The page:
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Ridleys Brewery - leaping The North/south Divide

Added: Wednesday, December 1st 2004

On a crisp autumn day, I found myself in deepest rural Essex tasting a Yorkshire beer produced in a brewery founded by a family from Northumberland.

The brewery in question is Ridley's at Hartford End. Its postal address includes Chelmsford but there is no glimpse of urban sprawl as your car tops a slight rise in the flat, East Anglian countryside and you suddenly come across a huddle of brick buildings topped by a tall chimney, with the rich aromas of malt and hops wafting into the air.

The Ridleys have a bit of history. They can be traced back to the rugged land of Northumberland in the 10th century and the family includes Bishop Nicholas Ridley who was martyred in 1555 for refusing to recant his Protestant beliefs during the reign of Mary Tudor. The present chairman of the brewery is also named Nicholas in memory of the bishop.

A branch of the Ridley family set up as farmers in East Anglia in the 18th century and William Ridley ran a mill at Hartford End. His son, Thomas Dixon Ridley, expanded the milling business alongside the River Chelmer and in 1842 he added a small brewery that is still known as T D Ridley in his honour. Today Ridley's owns 76 pubs and supplies 450 free trade accounts. In 2002 it bought and closed the Tolly Cobbold brewing and wholesaling business in Ipswich, which gave it a large warehousing facility to feed its tied and free trade accounts in eastern England.

The brewery at Hartford End is a magnificent example of 19th- century skill and ingenuity. While the copper and hop back are modern stainless steel, many older vessels are still in use, including wooden fermenters, a cast iron mash tun, and a malt weighing machine that is the oldest piece of weighing equipment in the country.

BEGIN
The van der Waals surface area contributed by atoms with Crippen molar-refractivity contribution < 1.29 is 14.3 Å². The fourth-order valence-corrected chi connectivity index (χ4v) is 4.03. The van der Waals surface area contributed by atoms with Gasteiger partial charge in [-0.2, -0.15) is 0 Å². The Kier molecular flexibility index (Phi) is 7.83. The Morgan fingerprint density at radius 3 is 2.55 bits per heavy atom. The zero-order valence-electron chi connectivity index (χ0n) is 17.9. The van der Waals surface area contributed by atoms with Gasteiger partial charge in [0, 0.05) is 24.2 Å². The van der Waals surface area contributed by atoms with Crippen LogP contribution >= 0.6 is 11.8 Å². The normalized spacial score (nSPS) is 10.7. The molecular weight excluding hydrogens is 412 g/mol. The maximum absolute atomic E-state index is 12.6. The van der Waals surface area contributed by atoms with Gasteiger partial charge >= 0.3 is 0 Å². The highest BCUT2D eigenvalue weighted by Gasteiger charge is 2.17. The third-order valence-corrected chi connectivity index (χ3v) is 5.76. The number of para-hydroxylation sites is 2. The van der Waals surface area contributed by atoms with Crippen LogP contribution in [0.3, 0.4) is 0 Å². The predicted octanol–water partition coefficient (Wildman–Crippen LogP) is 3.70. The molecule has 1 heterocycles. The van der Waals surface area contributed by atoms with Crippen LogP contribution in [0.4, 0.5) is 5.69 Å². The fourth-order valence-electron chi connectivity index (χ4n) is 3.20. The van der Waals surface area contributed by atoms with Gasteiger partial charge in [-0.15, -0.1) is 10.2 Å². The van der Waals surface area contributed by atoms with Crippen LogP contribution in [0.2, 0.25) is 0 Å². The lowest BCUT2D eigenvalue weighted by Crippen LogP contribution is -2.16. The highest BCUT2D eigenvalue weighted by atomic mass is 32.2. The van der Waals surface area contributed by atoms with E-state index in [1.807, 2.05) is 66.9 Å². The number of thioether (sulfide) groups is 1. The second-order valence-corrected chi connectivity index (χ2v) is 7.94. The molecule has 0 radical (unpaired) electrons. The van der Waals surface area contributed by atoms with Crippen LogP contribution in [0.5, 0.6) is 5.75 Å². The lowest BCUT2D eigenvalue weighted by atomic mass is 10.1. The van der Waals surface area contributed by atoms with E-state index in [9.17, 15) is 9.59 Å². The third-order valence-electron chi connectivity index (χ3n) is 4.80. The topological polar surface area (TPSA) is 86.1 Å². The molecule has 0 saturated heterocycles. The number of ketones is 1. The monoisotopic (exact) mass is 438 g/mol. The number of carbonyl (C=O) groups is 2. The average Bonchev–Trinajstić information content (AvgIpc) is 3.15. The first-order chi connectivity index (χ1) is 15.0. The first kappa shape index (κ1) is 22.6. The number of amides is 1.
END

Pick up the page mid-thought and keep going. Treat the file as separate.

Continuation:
The brewery can produce 300 barrels of beer a week. As well as its own IPA, Prospect, Rumpus and Old Bob, it brews Tolly Original for the Ipswich area and XX Mild for Greene King. There is also a clutch of seasonal beers, including one of the finest revivalist porters, Witchfinder.

And it has just taken on a contract to brew for Kelham Island in Sheffield. My visit coincided with the unveiling of Kelham Pale Island, overseen by the Yorkshire brewery's founder, Dave Wickett.

The reason a Yorkshire beer is being brewed in remote Essex is a result of Kelham Island being awarded Champion Beer of Britain by Camra back in August. The Sheffield micro was inundated with demand for the winning beer, Kelham Island Pale Rider. It can knock out 25 barrels a week, woefully insufficient to cope with the clamour for the beer.

Dave Wickett was approached by Ridley's, which said it could produce up to 60 barrels a week for Kelham Island. Wickett and his head brewer Paul Ward met Ridley's head brewer Philip Downes and talked through the possibilities. Wickett, a long-standing member of Camra, was determined to avoid any criticism of "passing off" with a Yorkshire beer brewed in Essex. While the two brewers planned how to reproduce a beer made with different malts, hops and yeast to the Ridley's brews, Wickett decided to go down the path of total honesty by renaming the version of 5.2% Pale Rider. When the beer won the champion's accolade at the Great British Beer Festival, an initial Camra press release called it Pale Island instead of Pale Rider. The mistake was quickly put right but Wickett decided to use the name for the beer brewed by Ridley's. He is saying, honestly and clearly, that it's brewed under contract by a different brewery and he is not claiming it's identical to the Sheffield original.

In the Riley's sample room, I tasted the Sheffield and Essex versions of the beer and could not detect the slightest difference. But honesty is always the best policy and I have no doubt that Dave Wickett is right to make consumers aware that Pale Island is not brewed at Kelham Island.

The advantages for Wickett are that Ridley's can supply him with much-needed beer and can also distribute Pale Island to new outlets throughout the South-East. What price the North-South divide?